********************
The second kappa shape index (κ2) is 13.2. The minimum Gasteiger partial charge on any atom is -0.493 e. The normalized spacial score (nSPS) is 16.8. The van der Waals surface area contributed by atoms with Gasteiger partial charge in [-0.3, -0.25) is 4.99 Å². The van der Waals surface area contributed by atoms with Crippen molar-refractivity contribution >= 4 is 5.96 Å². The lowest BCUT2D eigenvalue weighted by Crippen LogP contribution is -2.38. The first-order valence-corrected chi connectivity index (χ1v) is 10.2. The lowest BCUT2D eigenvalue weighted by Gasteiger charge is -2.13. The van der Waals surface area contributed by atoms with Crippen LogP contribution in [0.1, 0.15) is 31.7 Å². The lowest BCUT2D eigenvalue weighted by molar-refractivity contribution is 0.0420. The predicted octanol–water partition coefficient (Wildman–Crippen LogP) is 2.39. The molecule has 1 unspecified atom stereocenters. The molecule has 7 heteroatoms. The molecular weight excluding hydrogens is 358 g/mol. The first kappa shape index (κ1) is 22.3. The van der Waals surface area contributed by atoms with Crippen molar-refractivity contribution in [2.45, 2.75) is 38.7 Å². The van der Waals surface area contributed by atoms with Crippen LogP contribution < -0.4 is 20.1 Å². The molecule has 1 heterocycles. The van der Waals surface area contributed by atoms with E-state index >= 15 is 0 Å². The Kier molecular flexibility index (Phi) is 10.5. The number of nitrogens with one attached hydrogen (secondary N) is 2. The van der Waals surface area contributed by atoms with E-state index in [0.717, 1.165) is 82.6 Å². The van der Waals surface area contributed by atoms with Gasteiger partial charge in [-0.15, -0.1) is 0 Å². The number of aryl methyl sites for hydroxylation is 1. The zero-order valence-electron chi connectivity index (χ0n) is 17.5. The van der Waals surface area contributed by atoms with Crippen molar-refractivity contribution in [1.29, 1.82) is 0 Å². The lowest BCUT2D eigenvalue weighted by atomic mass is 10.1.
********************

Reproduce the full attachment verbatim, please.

The second kappa shape index (κ2) is 13.2. The minimum Gasteiger partial charge on any atom is -0.493 e. The normalized spacial score (nSPS) is 16.8. The van der Waals surface area contributed by atoms with Gasteiger partial charge in [-0.3, -0.25) is 4.99 Å². The van der Waals surface area contributed by atoms with Crippen molar-refractivity contribution >= 4 is 5.96 Å². The lowest BCUT2D eigenvalue weighted by Crippen LogP contribution is -2.38. The first-order valence-corrected chi connectivity index (χ1v) is 10.2. The lowest BCUT2D eigenvalue weighted by Gasteiger charge is -2.13. The van der Waals surface area contributed by atoms with Crippen LogP contribution in [0.1, 0.15) is 31.7 Å². The lowest BCUT2D eigenvalue weighted by molar-refractivity contribution is 0.0420. The predicted octanol–water partition coefficient (Wildman–Crippen LogP) is 2.39. The molecule has 1 unspecified atom stereocenters. The molecule has 7 heteroatoms. The molecular weight excluding hydrogens is 358 g/mol. The first kappa shape index (κ1) is 22.3. The van der Waals surface area contributed by atoms with Crippen molar-refractivity contribution in [2.45, 2.75) is 38.7 Å². The van der Waals surface area contributed by atoms with Crippen LogP contribution < -0.4 is 20.1 Å². The molecule has 1 heterocycles. The van der Waals surface area contributed by atoms with E-state index >= 15 is 0 Å². The Kier molecular flexibility index (Phi) is 10.5. The number of nitrogens with one attached hydrogen (secondary N) is 2. The van der Waals surface area contributed by atoms with E-state index in [0.717, 1.165) is 82.6 Å². The van der Waals surface area contributed by atoms with Gasteiger partial charge in [-0.15, -0.1) is 0 Å². The number of aryl methyl sites for hydroxylation is 1. The zero-order valence-electron chi connectivity index (χ0n) is 17.5. The van der Waals surface area contributed by atoms with Crippen molar-refractivity contribution in [1.29, 1.82) is 0 Å². The lowest BCUT2D eigenvalue weighted by atomic mass is 10.1.